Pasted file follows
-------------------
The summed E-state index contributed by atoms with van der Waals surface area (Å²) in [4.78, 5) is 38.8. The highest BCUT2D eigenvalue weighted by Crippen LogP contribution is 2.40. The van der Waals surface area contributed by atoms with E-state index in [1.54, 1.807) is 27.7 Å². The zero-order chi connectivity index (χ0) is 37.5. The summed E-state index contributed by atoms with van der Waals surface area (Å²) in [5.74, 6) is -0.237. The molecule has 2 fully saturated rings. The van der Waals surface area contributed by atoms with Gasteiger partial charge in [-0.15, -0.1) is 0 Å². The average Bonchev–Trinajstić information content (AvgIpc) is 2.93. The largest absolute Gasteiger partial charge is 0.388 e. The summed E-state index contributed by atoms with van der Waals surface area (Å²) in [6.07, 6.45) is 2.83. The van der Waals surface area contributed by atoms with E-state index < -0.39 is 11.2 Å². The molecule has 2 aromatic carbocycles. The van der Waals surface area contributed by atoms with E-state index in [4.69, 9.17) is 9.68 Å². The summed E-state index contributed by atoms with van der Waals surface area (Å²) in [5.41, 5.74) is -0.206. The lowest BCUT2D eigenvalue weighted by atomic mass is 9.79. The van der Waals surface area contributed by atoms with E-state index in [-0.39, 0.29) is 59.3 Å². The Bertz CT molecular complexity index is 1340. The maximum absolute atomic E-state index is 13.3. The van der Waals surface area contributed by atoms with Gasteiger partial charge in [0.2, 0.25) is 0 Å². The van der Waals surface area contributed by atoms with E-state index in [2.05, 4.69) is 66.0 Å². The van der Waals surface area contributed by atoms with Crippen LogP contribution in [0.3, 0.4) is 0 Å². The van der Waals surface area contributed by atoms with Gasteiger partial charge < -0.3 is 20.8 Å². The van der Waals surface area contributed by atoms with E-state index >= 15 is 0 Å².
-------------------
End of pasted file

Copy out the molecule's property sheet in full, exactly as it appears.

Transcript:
The summed E-state index contributed by atoms with van der Waals surface area (Å²) in [4.78, 5) is 38.8. The highest BCUT2D eigenvalue weighted by Crippen LogP contribution is 2.40. The van der Waals surface area contributed by atoms with E-state index in [1.54, 1.807) is 27.7 Å². The zero-order chi connectivity index (χ0) is 37.5. The summed E-state index contributed by atoms with van der Waals surface area (Å²) in [5.74, 6) is -0.237. The molecule has 2 fully saturated rings. The van der Waals surface area contributed by atoms with Gasteiger partial charge in [-0.15, -0.1) is 0 Å². The average Bonchev–Trinajstić information content (AvgIpc) is 2.93. The largest absolute Gasteiger partial charge is 0.388 e. The summed E-state index contributed by atoms with van der Waals surface area (Å²) in [6.07, 6.45) is 2.83. The van der Waals surface area contributed by atoms with E-state index < -0.39 is 11.2 Å². The molecule has 2 aromatic carbocycles. The van der Waals surface area contributed by atoms with E-state index in [4.69, 9.17) is 9.68 Å². The summed E-state index contributed by atoms with van der Waals surface area (Å²) in [5.41, 5.74) is -0.206. The lowest BCUT2D eigenvalue weighted by atomic mass is 9.79. The van der Waals surface area contributed by atoms with E-state index in [-0.39, 0.29) is 59.3 Å². The Bertz CT molecular complexity index is 1340. The maximum absolute atomic E-state index is 13.3. The van der Waals surface area contributed by atoms with Gasteiger partial charge in [0.2, 0.25) is 0 Å². The van der Waals surface area contributed by atoms with E-state index in [2.05, 4.69) is 66.0 Å². The van der Waals surface area contributed by atoms with Crippen LogP contribution in [0.3, 0.4) is 0 Å². The van der Waals surface area contributed by atoms with Gasteiger partial charge < -0.3 is 20.8 Å². The van der Waals surface area contributed by atoms with E-state index >= 15 is 0 Å².